McKinstry’s Mentorship Program Working to Build Relationships and Grow Careers
When McKinstry’s Mentorship Program launched in August 2022, program manager Rachel Boehme knew our Put People First value would enable a successful program. But she was surprised — and thankful — when so many applications came in. Currently, there are 84 mentors and 96 mentees across the country.
Just six months in, Rachel says, “Knowing how much value our employees find in their mentorship relationship is inspiring. In our first follow-up survey, one mentee said it felt like a perfect match, with similar learning styles, real-world experiences, and relatable stories.”
The program gives McKinstry employees a way to connect and engage with others outside of their day-to-day, grow professionally and personally, and learn about the company outside of their own role.
Meet Shannon, Jessica and Katie
Mentor Shannon Steward, associate account executive, Technical Services, currently has two mentees, Jessica Jozaitis, senior construction project engineer, and Katie Jacobson, sales operations specialist. All three signed up when the program launched.
“I know women in this industry can feel vulnerable asking technical questions of their co-workers. With my position representing McKinstry across the country, and 20 years in the industry (4.5 at McKinstry), first in construction and now in sales, I thought I’d be a good resource,” Shannon said. Scheduling is their biggest challenge, but what makes it work, she says, is the program’s flexibility and how open and purposeful both mentees are. While she signed up to make a difference, she’s learning, too.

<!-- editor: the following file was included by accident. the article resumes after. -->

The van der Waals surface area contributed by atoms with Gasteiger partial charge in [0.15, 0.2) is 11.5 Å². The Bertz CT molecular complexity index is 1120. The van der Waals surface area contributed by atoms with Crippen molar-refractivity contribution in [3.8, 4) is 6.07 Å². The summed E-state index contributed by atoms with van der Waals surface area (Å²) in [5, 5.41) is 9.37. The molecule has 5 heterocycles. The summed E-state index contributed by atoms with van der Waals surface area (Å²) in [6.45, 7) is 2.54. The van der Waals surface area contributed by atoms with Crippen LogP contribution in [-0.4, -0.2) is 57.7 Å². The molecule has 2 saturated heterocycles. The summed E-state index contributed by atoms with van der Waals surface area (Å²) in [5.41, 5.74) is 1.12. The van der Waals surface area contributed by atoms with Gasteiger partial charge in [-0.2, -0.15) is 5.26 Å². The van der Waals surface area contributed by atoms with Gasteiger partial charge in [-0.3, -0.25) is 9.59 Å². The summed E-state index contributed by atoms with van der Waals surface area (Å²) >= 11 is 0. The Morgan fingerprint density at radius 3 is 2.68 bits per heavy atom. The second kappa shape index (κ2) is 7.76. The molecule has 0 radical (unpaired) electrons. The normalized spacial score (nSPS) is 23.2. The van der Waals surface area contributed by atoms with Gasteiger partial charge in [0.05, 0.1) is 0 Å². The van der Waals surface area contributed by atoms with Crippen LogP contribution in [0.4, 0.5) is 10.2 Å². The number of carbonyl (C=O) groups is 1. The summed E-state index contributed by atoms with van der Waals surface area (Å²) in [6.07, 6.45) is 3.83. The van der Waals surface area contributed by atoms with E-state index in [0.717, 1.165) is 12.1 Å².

Had she mentored others before? Not officially, although having coached 12 little league teams, she felt prepared.
Katie Jacobson, whose previous work spans teaching to finance, said, “This is the first place I felt I had a career rather than a job. I signed up to learn how to grow my career from someone with greater tenure in the industry. My biggest takeaway is not to be afraid to ask for what I want or need regarding my career. I have new perspective on how to think about and approach my growth here.” She recommends the program and believes mentors and mentees should look for someone in a different business or corporate service unit. “It’s never too late to have a mentor.”
Jessica Jozaitis, too, speaks highly of the program. New to McKinstry, she says, “The program has exceeded my expectations, and I know it will help me in my current role and beyond. Shannon is in Colorado, and I’m in Seattle. She’s in Technical Services, and I’m in Low Voltage Construction. I wanted a mentor on the Sales side of McKinstry who could help me fuse the two disciplines together. As women in construction, I feel we have a particular advantage in this industry. Shannon has showed me that with the right attitude and grit, there are no limits to what we can do.”
To participate, mentors and mentees complete an application and share something about who they are and what they do; mentees also state what they want from the program. The time commitment is flexible, and mentees drive the conversation based on their desired outcomes. Career progression is the major theme, although reasons vary; some want to expand their internal network, and others want to explore different career paths. The topics are rich and diverse.
“I’m thankful for all the mentors who signed up to help others grow, and for the mentees who trusted the program — many said they ‘feel lucky’ to meet their mentors,” said Rachel.“I’m so happy our team was part of the process to connect them.”